In total, Juan Thompson made 12 hoax threats targeting Jewish Community Centers, including one via email to the Anti-Defamation League.” In that email, Juan said that Francesca was behind the bomb threats against Jews.
Francesca told the Associated Press, “It went on for months. I thought I was going to die and no one could help me. In the end, the only way that my abuse was legitimized is because he went after such a large community of people, and because there was so much hysteria over it.”
Francesca said she told anyone who would listen that Thompson was behind the false reports and harassment. She stated, ““They said they couldn’t help me until it got worse.”
It did get worst.
It was recommended to Francesca that she ask the court for a permanent restraining order against Thompson. However, she didn’t know his physical address. Her local police precinct closed the case in October 2016, and the FBI was slowly looking into the case.
This hit home for me. In March 2016, the person who has been conducting cyber abuse on me since November 2015, agreed to a cease and desist. In September 2016, he moved. Knowing that I no longer have his address, he engaged in a daily campaign breaching the the cease of the desist. He even threatened and intimidated others who communicate with me on Twitter.
Thompson was arrested in March 2017. In June, he pleaded guilty to making hoax threats and cyberstalking. In December 2017, he was sentenced to 5 years in federal prison.
The Police Executive Research Forum, a nonprofit organization, issued a report recommending that law-enforcement agencies hire more people with technological expertise. “The internet is like the Wild West of technology,” said Chuck Wexler, the group’s executive director. “It has no speed limits and no cops.”
While that recommendation is honorable, law enforcement agencies should take more time listening to victims, many of whom can explain how certain online harassment campaigns are conducted. It might require sitting down with the victim in front of a computer and connecting the dots. The dots are there.
Law enforcement helping victims is not solely based on needing technological expertise. It also depends on the agendas of District and State Attorneys. Many do not want to prosecute what they perceive as “victimless crimes”. If there’s no smoking gun and blood pool, they won’t proceed to prosecute.
In my personal experience, the cyberstalker hacked into a person’s email. He has a restraining order against that person. The victim’s local law enforcement agency investigated and found reasonable cause for prosecution. They referred the case to the District Attorney. On Twitter, the hacker/stalker offered to give the emails to others and claimed that the victim forwarded those emails to him. However, the hacker spoofed the victim’s email and among other emails that he sent to me, were two emails expressly written to defend himself and a third-party that he exploits to do his dirty work. The victim would not have written those emails, and neither would they have been written in the hacker/stalker’s demonstrated writing pattern.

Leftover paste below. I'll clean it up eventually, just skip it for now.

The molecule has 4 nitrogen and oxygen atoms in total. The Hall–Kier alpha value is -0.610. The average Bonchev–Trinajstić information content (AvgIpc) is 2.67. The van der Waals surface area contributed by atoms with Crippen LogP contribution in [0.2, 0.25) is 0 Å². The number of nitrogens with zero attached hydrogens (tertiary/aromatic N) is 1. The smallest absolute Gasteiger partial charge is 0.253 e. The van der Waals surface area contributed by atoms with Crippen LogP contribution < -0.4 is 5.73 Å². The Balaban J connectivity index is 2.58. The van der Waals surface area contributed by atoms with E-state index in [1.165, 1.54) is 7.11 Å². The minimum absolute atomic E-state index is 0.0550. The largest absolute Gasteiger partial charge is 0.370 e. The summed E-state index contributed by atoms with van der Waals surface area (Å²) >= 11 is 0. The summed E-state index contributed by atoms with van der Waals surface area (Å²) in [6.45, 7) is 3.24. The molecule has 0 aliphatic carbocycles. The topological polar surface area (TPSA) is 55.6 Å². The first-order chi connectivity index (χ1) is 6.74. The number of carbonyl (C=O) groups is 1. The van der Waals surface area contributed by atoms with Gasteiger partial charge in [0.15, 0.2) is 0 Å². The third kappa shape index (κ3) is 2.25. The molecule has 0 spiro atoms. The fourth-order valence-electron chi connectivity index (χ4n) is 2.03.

The District Attorney where the victim resides decided not to prosecute the case.
The Pew Research Center reports that 4 in 10 internet users are harassed online, with women disproportionately being targeted. Only about 5 percent report it.
I hear or have heard from women who are being stalked online. Some have tried reporting online harassment and stalking and learn that the moment they say “internet”, the gate keepers tell them to report it on the 1c3.gov website. That website does not allow for attachments as evidence, nor screenshots. In other words, it is not setup for those reporting to provide evidence that a crime is being committed. They can tell, but cannot show.
Another reason that reports do not get filed is because when speaking with gate keepers, there are times when the content of electronic media is ignored and victims are asked, “How do you know that this is the person you say it is?” Based on the content, law enforcement should want to know who is writing it regardless of who the victim might think it is.
At sentencing in December, the 33-year-old Thompson apologized, saying , “There are wounds … that will probably never heal.”
A composed Francesca Rossi wore a T-shirt to court that read “Believe women”. “I know there are other Juans out there, doing this to other women. The police diminished my abuse because my life-threatening attacks came from phones and computers. This is what domestic violence looks like now.”